“Mathematical security used to be regarded as adequate, but that’s wrong,” Lechner warns.

At the Side Channel Lab, which opened in early 2005, Dr. Torsten Schütze, a mathemati- cian, demonstrates just how right his boss is. On a lab table, Schütze has dissected the cir- cuit board of an electronic trip recorder of the kind that will be mandatory equipment in all newly registered European trucks beginning in January 2006. The recorder contains a crypto- graphic controller with a secret digital code that encrypts and records the speed of the truck, the driver’s time at the wheel, and rest periods. Schütze has clamped the probe tips of an oscilloscope directly onto the chip. The in- strument measures the tiny fluctuations in power consumption when the data bits of a simulated tachometer signal stream through the chip and are encoded. As this happens, yel- low waves flash on the screen of the oscillo-

scope. The waves differ in line with the differ- ent bit sequences being processed. A half hour and 200 measurements later, Schütze feeds the measurements into a common statistics program, and after a few seconds a 64-bit number sequence appears on the screen. “This is the key,” says Schütze with satisfaction. That key gives him access to the stored data, which he could now manipulate.

What makes Schütze’s demonstration so ex- plosive is the fact that encryption is becoming increasingly important in our digital world. It is needed when money is transferred or mer- chandise is ordered via cell phone or on the In- ternet, for example, or in set-top boxes for TV, or in access control systems for buildings. Moreover, you don’t have to have a doctorate in mathematics to break these codes — they can be tackled with just a few sophisticated measuring instruments. The only reason so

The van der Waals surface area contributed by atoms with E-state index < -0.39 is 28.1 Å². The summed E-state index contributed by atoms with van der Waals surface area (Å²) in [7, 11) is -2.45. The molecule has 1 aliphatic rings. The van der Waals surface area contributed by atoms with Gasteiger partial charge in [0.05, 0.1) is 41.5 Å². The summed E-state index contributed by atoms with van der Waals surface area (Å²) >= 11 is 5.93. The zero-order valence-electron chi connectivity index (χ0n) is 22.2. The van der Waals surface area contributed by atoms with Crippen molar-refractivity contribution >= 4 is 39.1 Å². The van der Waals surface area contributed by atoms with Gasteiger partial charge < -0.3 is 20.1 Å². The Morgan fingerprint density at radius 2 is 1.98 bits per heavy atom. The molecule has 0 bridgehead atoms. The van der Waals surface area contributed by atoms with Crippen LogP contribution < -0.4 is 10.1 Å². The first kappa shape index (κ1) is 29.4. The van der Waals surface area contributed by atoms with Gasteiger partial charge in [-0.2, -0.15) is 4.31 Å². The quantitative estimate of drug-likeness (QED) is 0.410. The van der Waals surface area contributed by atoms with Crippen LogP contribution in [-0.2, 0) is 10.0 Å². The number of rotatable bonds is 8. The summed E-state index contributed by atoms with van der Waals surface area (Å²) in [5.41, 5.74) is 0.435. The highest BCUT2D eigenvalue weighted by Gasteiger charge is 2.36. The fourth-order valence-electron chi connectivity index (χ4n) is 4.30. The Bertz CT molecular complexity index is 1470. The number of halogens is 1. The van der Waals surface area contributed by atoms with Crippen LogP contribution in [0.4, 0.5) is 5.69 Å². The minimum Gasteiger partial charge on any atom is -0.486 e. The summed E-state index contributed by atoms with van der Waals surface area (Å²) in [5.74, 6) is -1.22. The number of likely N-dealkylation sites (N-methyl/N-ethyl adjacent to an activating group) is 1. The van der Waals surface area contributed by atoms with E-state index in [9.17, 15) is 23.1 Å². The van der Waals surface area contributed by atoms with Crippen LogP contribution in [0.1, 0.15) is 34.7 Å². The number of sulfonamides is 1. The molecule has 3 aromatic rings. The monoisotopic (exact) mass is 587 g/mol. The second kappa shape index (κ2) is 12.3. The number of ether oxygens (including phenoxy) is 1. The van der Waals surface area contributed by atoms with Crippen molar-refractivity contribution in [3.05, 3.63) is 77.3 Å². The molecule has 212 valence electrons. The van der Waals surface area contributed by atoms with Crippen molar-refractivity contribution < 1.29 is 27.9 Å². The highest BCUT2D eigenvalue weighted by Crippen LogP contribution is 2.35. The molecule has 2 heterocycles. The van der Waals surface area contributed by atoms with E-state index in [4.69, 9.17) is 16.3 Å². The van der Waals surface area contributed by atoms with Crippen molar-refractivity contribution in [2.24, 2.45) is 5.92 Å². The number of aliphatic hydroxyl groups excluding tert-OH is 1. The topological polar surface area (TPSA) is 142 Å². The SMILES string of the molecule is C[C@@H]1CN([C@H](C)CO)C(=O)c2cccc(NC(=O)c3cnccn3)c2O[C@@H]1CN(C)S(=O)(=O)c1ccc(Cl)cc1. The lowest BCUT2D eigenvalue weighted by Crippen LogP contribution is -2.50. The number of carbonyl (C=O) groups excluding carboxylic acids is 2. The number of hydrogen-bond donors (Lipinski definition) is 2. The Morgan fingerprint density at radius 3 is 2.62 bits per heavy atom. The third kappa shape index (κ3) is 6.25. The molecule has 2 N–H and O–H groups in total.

rest times of their drivers, they would be able to gain an illegal competitive advantage. Lech- ner’s team therefore intends to close any exist- ing security gaps without delay. “Siemens can’t simply wait and see,” says Lechner. After all, Siemens VDO is the market leader worldwide when it comes to tachographs, and it is thus no surprise that it is an important customer for the Side Channel Lab. But not only tacho- graphs are tested here. The transmission of the data from the wheel to the tachograph, which is likewise encrypted, is also examined.

The work of the nine cryptological experts in Lechner’s department is expected to guaran- tee the security of Siemens products. After all, without proof of security, some products no longer stand a chance in the market. Norms for verifying security standards have been laid down by the “Common Criteria” international initiative. Aspects that are assessed include

Countermeasures: noise generators, random cycles and constant current flow

ing “01” and “10” as the smallest units of infor- mation. Although this “dual rail logic” doubles the amount of data, it ensures that each bit has a constant average current. It is thus im- possible to tell whether the processor is han- dling more ones or zeros. In addition, manu- facturers are planning new transistors that always show the same current profile regard- less of which bit they are processing. A noise generator on a chip operates at the same speed as the processor and draws power at irregular intervals, thereby masking the cur- rent fluctuations; Random wait cycles generate calculation pauses that are difficult to filter out. Future

awareness of security issues. gence agencies can collect and analyze emis- sions of this kind. Military computing centers, in particular, thus rely on special protection against such attacks. But for Lechner’s lab, side channel attacks against PCs are not an issue, because attacks of this sort are simply too much work to launch. Anyone wanting to crack passwords or read confidential e-mail doesn’t need expensive measuring instru- ments. A more promising route is “social engi- neering,” says Lechner. Examples include brib- ing staff members or digging through wastepaper baskets. The best defense against s u c h a t t a c k s , s a y s L e c h n e r , i s s i m p l y a h e a l t h y B e r n d M ü l l e r

Pictures of the Future | Fall 2005